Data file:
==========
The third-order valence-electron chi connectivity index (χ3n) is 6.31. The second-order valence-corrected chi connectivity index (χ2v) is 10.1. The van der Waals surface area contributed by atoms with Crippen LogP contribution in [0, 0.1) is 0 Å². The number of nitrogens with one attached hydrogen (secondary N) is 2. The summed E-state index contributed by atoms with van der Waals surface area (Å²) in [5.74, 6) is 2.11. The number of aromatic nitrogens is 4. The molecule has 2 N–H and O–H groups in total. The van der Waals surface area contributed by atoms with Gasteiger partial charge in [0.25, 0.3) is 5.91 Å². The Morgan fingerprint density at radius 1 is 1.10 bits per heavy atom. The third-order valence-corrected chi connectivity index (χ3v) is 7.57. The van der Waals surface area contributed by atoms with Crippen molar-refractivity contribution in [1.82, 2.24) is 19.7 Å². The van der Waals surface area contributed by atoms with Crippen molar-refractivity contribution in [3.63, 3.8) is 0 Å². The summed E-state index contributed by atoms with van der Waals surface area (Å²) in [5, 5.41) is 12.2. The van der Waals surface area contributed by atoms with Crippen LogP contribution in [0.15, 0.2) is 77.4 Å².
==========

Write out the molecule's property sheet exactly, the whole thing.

The third-order valence-electron chi connectivity index (χ3n) is 6.31. The second-order valence-corrected chi connectivity index (χ2v) is 10.1. The van der Waals surface area contributed by atoms with Crippen LogP contribution in [0, 0.1) is 0 Å². The number of nitrogens with one attached hydrogen (secondary N) is 2. The summed E-state index contributed by atoms with van der Waals surface area (Å²) in [5.74, 6) is 2.11. The number of aromatic nitrogens is 4. The molecule has 2 N–H and O–H groups in total. The van der Waals surface area contributed by atoms with Gasteiger partial charge in [0.25, 0.3) is 5.91 Å². The Morgan fingerprint density at radius 1 is 1.10 bits per heavy atom. The third-order valence-corrected chi connectivity index (χ3v) is 7.57. The van der Waals surface area contributed by atoms with Crippen molar-refractivity contribution in [1.82, 2.24) is 19.7 Å². The van der Waals surface area contributed by atoms with Crippen molar-refractivity contribution in [3.63, 3.8) is 0 Å². The summed E-state index contributed by atoms with van der Waals surface area (Å²) in [5, 5.41) is 12.2. The van der Waals surface area contributed by atoms with Crippen LogP contribution in [0.15, 0.2) is 77.4 Å².